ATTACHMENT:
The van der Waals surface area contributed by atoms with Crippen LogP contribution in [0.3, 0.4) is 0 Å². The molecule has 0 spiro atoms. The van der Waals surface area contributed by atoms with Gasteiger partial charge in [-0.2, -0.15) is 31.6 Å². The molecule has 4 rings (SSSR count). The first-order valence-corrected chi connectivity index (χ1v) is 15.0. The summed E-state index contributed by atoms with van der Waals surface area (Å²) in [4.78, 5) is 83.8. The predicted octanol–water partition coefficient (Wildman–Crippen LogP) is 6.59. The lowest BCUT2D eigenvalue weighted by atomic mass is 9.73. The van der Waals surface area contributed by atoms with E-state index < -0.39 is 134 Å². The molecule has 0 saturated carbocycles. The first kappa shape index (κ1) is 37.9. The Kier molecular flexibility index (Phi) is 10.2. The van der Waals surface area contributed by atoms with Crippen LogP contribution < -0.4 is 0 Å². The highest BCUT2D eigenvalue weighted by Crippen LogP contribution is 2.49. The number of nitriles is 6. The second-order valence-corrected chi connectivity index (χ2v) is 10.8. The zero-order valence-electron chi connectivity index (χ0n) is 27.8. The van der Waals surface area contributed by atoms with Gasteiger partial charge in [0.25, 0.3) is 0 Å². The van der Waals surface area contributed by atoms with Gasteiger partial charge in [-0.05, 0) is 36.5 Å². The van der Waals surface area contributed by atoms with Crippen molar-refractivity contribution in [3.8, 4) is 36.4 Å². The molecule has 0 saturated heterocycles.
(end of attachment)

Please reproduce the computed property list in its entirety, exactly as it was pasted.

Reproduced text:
The van der Waals surface area contributed by atoms with Crippen LogP contribution in [0.3, 0.4) is 0 Å². The molecule has 0 spiro atoms. The van der Waals surface area contributed by atoms with Gasteiger partial charge in [-0.2, -0.15) is 31.6 Å². The molecule has 4 rings (SSSR count). The first-order valence-corrected chi connectivity index (χ1v) is 15.0. The summed E-state index contributed by atoms with van der Waals surface area (Å²) in [4.78, 5) is 83.8. The predicted octanol–water partition coefficient (Wildman–Crippen LogP) is 6.59. The lowest BCUT2D eigenvalue weighted by atomic mass is 9.73. The van der Waals surface area contributed by atoms with E-state index < -0.39 is 134 Å². The molecule has 0 saturated carbocycles. The first kappa shape index (κ1) is 37.9. The Kier molecular flexibility index (Phi) is 10.2. The van der Waals surface area contributed by atoms with Crippen LogP contribution < -0.4 is 0 Å². The highest BCUT2D eigenvalue weighted by Crippen LogP contribution is 2.49. The number of nitriles is 6. The second-order valence-corrected chi connectivity index (χ2v) is 10.8. The zero-order valence-electron chi connectivity index (χ0n) is 27.8. The van der Waals surface area contributed by atoms with Gasteiger partial charge in [0.25, 0.3) is 0 Å². The van der Waals surface area contributed by atoms with Gasteiger partial charge in [-0.05, 0) is 36.5 Å². The van der Waals surface area contributed by atoms with Crippen molar-refractivity contribution in [3.8, 4) is 36.4 Å². The molecule has 0 saturated heterocycles.